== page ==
November 16, 2000
One man one vote
Guive Mirfendereski's article ["Keep
it the way it is"] is very similar to the reasoning I hear these
days by Republicans against the popular vote. Like them, your scare tactic
against the popular vote is targeted towards Democrats.
I agree with you that it is not in the benefit of the Republican Party
to support one man one vote count. This is not because abolishing the present
system "will unravel at its seams", as you tried to picture it,
but because it has so far been in the benefit of Republicans to stay with
the Electroal College system.
Of course your lecture about the Second Amendment of the U.S. Constitution
and the right to bear arms (another Republican favorite) has nothing to
do with this subject. The founding fathers had different reasons than you
mentioned when they decided about this voting system.
Without going into details I have to insist that not only your reasoning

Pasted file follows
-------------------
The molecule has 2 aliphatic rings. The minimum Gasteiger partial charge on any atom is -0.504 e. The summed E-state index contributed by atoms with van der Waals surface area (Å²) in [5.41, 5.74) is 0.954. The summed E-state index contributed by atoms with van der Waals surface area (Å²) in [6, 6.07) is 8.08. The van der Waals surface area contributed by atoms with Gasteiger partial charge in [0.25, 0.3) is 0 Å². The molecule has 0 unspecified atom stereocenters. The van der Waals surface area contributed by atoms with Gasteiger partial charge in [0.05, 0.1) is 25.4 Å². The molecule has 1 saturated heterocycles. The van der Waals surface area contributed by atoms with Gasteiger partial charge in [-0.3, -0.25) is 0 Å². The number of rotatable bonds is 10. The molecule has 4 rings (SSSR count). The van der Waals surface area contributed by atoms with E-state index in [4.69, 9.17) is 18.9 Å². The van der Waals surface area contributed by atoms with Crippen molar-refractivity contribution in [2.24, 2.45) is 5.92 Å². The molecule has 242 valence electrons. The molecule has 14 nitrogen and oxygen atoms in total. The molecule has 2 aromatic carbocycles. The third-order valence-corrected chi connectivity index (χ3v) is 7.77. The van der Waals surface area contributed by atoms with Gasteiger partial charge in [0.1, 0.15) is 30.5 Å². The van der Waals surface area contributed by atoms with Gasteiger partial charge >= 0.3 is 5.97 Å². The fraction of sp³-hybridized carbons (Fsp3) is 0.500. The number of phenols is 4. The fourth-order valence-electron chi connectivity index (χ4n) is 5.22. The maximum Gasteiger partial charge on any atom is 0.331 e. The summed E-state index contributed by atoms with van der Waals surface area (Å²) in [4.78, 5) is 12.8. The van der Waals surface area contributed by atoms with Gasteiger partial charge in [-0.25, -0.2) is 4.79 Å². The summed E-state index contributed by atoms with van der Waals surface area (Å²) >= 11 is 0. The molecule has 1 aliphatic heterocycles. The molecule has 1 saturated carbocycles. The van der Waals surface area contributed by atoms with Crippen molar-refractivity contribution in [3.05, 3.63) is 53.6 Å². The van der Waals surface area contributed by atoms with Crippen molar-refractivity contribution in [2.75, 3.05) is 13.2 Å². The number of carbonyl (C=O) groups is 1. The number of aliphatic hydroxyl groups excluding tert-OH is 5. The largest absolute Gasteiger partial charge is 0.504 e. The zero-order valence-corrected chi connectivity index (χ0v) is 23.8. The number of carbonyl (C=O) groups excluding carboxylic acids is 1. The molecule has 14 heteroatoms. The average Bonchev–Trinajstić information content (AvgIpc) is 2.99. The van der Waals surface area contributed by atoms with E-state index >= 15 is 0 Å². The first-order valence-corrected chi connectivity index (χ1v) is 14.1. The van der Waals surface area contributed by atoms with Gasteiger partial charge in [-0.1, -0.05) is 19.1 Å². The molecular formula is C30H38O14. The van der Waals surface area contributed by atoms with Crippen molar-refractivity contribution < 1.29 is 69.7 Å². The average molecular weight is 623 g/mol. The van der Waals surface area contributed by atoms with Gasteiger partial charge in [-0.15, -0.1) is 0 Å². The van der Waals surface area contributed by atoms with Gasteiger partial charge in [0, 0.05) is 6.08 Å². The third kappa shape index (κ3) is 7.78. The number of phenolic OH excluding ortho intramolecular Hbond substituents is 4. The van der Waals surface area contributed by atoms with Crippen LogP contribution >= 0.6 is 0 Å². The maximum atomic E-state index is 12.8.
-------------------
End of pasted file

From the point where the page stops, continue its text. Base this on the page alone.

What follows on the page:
as to why the present election system should continue is incorrect, also
your two reasons as to why an election based on the popular votes would
not work is in error as well.
I would rather not to go into details at this point, although I have
no problem discuss it with you point by point if you would like to (it
seems that I would be in disadvantage since the paper describes you as
a professional lecturer, but my convictions are so strong that I can take
I can also refer you to many publications on the subject if you would
like to know why this system was established by the founding fathers, and
why it is incorrect in this day and age.
The simplest reason that the popular vote is the fairest way is that
it would be inclusive of all the voters in an election. The most progressive
countries in the world have adopted this system. I do not have a certain
political leaning towards Republicans or Democrats, but I strongly believe
in one man one vote.